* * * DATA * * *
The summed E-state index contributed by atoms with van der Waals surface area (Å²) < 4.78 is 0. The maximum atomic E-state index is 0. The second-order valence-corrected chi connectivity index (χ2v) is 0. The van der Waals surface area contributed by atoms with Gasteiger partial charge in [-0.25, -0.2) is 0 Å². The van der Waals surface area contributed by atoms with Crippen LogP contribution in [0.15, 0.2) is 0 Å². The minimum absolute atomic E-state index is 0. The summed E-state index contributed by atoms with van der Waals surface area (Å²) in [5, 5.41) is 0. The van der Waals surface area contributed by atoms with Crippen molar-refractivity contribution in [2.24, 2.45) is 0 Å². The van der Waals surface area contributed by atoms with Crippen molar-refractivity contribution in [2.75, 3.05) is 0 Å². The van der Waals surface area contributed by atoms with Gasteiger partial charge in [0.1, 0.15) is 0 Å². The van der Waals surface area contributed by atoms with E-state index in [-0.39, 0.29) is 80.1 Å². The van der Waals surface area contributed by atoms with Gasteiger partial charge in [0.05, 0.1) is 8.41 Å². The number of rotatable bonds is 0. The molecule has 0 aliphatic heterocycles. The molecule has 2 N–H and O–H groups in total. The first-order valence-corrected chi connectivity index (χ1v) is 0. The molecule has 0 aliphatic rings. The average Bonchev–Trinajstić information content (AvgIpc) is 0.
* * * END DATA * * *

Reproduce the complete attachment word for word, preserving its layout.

The summed E-state index contributed by atoms with van der Waals surface area (Å²) < 4.78 is 0. The maximum atomic E-state index is 0. The second-order valence-corrected chi connectivity index (χ2v) is 0. The van der Waals surface area contributed by atoms with Gasteiger partial charge in [-0.25, -0.2) is 0 Å². The van der Waals surface area contributed by atoms with Crippen LogP contribution in [0.15, 0.2) is 0 Å². The minimum absolute atomic E-state index is 0. The summed E-state index contributed by atoms with van der Waals surface area (Å²) in [5, 5.41) is 0. The van der Waals surface area contributed by atoms with Crippen molar-refractivity contribution in [2.24, 2.45) is 0 Å². The van der Waals surface area contributed by atoms with Crippen molar-refractivity contribution in [2.75, 3.05) is 0 Å². The van der Waals surface area contributed by atoms with Gasteiger partial charge in [0.1, 0.15) is 0 Å². The van der Waals surface area contributed by atoms with E-state index in [-0.39, 0.29) is 80.1 Å². The van der Waals surface area contributed by atoms with Gasteiger partial charge in [0.05, 0.1) is 8.41 Å². The number of rotatable bonds is 0. The molecule has 0 aliphatic heterocycles. The molecule has 2 N–H and O–H groups in total. The first-order valence-corrected chi connectivity index (χ1v) is 0. The molecule has 0 aliphatic rings. The average Bonchev–Trinajstić information content (AvgIpc) is 0.